The East African Community (EAC) Council of Ministers has appointed 31 East Africans – including six Rwandans – to various positions at the EAC Secretariat.
This comes after conclusion of the 35th meeting of the Council at the EAC Headquarters in Arusha, Tanzania, which started end last month and concluded last week.
A statement said the Council appointed three members of staff to the East African Legislative Assembly (EALA), one to the East African Court of Justice (EACJ), four officers to the Lake Victoria Basin Commission, one officer each to the East African Science and Technology Commission, and the East African Health Research Commission.
“The appointments to the Secretariat will address a biting staff shortage at the Secretariat which was occasioned by the departure of 26 members of staff due to retirement, either on attaining the mandatory retirement age of 60 years or the expiry of their contracts,” reads the EAC statement.
“The appointments were made after interviews conducted by the EAC Ad Hoc Service Commission, which draws Commissioners from Public Service Commissions in the Partner States.”
The Council resolved that the appointments take effect from April 4, 2017 and directed the Secretariat to conduct due diligence for the successful candidates before confirmation of their appointments.
The Council further directed the EAC Secretariat to ensure that an induction programme is conducted before the appointed staff assume office.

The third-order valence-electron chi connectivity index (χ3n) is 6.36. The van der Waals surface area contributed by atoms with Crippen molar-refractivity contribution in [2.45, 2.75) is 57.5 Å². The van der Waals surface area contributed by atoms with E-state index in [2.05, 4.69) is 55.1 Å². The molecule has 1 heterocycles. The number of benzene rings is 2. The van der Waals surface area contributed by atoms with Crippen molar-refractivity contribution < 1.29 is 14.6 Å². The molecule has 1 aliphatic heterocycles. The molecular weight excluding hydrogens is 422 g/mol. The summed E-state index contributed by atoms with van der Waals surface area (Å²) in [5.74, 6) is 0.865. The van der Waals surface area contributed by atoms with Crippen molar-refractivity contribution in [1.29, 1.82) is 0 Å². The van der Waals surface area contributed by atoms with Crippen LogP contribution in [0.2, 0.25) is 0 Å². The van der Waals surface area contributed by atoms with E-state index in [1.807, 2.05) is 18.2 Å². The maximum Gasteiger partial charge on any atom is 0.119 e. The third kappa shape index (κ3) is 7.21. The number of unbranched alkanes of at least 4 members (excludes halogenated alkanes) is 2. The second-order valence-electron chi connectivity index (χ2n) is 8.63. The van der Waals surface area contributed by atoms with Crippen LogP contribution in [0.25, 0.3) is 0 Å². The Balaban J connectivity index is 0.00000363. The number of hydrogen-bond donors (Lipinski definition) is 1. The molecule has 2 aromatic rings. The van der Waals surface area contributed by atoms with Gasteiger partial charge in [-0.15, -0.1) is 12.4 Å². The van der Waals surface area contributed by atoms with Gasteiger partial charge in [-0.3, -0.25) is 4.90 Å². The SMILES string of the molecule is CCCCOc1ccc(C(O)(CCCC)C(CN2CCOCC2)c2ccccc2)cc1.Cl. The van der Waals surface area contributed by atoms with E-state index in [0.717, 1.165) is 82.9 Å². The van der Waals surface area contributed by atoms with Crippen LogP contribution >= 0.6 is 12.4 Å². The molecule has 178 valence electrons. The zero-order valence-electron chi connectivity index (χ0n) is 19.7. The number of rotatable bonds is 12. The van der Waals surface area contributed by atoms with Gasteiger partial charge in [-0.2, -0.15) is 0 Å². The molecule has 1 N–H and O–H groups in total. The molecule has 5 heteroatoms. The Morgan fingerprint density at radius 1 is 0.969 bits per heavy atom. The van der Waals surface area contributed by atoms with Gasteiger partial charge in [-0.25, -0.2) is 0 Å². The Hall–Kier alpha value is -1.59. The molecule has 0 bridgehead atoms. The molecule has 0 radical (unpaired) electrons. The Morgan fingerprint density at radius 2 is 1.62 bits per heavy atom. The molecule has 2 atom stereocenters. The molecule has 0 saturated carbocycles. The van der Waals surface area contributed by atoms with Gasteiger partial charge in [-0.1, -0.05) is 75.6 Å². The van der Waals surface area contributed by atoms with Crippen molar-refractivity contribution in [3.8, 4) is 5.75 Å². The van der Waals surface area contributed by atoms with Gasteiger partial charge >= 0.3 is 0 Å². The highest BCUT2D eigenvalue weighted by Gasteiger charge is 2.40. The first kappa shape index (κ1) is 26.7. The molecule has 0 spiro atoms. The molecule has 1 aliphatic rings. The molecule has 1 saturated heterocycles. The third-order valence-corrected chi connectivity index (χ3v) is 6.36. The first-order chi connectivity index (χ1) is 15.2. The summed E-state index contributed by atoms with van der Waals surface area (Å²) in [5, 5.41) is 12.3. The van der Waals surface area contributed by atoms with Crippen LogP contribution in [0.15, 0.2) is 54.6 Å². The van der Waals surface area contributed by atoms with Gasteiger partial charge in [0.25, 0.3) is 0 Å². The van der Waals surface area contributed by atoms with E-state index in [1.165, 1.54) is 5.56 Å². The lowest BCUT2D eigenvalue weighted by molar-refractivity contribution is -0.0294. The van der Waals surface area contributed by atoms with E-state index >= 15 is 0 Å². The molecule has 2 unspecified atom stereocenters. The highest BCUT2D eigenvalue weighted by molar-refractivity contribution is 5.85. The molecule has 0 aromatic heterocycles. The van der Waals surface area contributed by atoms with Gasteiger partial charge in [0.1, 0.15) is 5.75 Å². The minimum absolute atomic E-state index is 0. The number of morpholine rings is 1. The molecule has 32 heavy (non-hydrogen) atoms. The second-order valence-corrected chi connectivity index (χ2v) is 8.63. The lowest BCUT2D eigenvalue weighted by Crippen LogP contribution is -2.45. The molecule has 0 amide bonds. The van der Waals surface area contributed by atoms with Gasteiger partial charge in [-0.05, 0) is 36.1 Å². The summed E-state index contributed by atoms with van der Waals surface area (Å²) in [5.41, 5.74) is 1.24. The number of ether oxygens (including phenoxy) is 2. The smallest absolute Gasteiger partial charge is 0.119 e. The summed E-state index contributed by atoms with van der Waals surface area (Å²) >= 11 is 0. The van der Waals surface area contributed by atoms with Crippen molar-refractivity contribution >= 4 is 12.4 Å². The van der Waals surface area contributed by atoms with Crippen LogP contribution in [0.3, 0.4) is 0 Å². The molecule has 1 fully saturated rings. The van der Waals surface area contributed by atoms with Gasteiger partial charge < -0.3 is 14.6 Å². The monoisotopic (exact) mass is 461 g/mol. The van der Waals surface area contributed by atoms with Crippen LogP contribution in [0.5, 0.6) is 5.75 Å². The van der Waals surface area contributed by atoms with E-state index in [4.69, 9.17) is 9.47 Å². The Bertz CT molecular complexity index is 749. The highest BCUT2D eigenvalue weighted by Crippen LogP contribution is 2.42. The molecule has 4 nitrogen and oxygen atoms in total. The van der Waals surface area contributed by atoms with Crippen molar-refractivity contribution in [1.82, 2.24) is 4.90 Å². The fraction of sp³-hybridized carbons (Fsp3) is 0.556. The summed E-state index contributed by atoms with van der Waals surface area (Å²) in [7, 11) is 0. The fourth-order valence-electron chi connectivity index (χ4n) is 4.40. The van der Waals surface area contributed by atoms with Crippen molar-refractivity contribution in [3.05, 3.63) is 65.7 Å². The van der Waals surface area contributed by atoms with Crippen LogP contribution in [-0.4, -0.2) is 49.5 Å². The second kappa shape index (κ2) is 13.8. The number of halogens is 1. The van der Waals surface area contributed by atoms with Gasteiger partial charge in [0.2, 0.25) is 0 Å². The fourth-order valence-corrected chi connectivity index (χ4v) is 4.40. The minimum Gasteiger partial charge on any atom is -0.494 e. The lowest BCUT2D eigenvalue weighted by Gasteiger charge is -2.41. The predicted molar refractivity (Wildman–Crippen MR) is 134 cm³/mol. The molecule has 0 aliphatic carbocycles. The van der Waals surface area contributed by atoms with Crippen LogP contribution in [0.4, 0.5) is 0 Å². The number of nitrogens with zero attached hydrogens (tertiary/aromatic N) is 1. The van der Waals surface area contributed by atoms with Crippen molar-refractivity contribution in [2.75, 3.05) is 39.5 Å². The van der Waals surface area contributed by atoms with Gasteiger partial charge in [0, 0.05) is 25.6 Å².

The appointees include Kenneth Apollo Bagamuhunda as the Director General, Customs and Trade to replace Peter Kiguta who retired on December 1, 2016. Bagamuhunda was previously the Director of Customs at the Secretariat.
Kamugisha Kazaura is the new Director of Infrastructure, replacing Philip Wambugu whose contract expired on February 1, 2017.
Professional staff at the EAC are recruited on a five-year term, renewable once, and subject to a mandatory retirement age of 60 years.
During the third EALA’s last sitting in Kigali last month, regional lawmakers feared that contracts for senior staff of the Community were expiring and no replacements had been recruited, a situation they feared would jeopardise activities at the bloc’s headquarters.
During their last plenary, EALA adopted a resolution by MP Susan Nakawuki (Uganda) urging the Council of Ministers to show the Assembly interim measures to address the impending staffing gap.
Among others, lawmakers also wanted the Council to devise a recruitment policy for the Community.
Meanwhile, the Council also considered amendment of the EAC Treaty to include Kiswahili as one of the official languages of the Community.
The Council then directed Partner States to formulate national Kiswahili language policies and enhance the use of Kiswahili in official domains as well as initiate the process of institutionalisation of Kiswahili as one of the EAC official languages through the establishment of National Kiswahili Councils and National Kiswahili Associations.
Last August, EALA passed a resolution urging the EAC Summit to amend the Treaty to provide for Kiswahili as one of the official languages of the Community.
Adopting Kiswahili as the second official language within the region, seen as a step towards uniting the people of the region.